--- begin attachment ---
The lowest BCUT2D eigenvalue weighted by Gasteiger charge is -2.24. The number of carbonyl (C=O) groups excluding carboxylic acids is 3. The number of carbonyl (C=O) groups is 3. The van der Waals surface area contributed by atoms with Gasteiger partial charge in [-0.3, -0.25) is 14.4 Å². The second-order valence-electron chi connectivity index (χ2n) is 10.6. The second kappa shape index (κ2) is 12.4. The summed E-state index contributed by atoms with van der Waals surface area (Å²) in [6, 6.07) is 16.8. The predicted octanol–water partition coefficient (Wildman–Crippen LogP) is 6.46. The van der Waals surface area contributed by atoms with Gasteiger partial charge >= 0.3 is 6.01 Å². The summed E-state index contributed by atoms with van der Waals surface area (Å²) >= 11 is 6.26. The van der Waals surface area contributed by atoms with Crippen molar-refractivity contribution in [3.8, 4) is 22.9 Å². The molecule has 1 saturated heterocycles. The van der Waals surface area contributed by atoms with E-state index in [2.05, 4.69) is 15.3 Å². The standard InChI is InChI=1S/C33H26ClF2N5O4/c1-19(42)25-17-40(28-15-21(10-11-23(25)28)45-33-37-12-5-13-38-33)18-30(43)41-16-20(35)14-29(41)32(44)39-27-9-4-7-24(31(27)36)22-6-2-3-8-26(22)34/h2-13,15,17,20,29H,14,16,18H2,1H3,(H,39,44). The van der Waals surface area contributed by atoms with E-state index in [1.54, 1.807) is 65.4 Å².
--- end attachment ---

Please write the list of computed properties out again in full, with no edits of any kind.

The lowest BCUT2D eigenvalue weighted by Gasteiger charge is -2.24. The number of carbonyl (C=O) groups excluding carboxylic acids is 3. The number of carbonyl (C=O) groups is 3. The van der Waals surface area contributed by atoms with Gasteiger partial charge in [-0.3, -0.25) is 14.4 Å². The second-order valence-electron chi connectivity index (χ2n) is 10.6. The second kappa shape index (κ2) is 12.4. The summed E-state index contributed by atoms with van der Waals surface area (Å²) in [6, 6.07) is 16.8. The predicted octanol–water partition coefficient (Wildman–Crippen LogP) is 6.46. The van der Waals surface area contributed by atoms with Gasteiger partial charge >= 0.3 is 6.01 Å². The summed E-state index contributed by atoms with van der Waals surface area (Å²) >= 11 is 6.26. The van der Waals surface area contributed by atoms with Crippen molar-refractivity contribution in [3.8, 4) is 22.9 Å². The molecule has 1 saturated heterocycles. The van der Waals surface area contributed by atoms with E-state index in [2.05, 4.69) is 15.3 Å². The standard InChI is InChI=1S/C33H26ClF2N5O4/c1-19(42)25-17-40(28-15-21(10-11-23(25)28)45-33-37-12-5-13-38-33)18-30(43)41-16-20(35)14-29(41)32(44)39-27-9-4-7-24(31(27)36)22-6-2-3-8-26(22)34/h2-13,15,17,20,29H,14,16,18H2,1H3,(H,39,44). The van der Waals surface area contributed by atoms with E-state index in [1.54, 1.807) is 65.4 Å².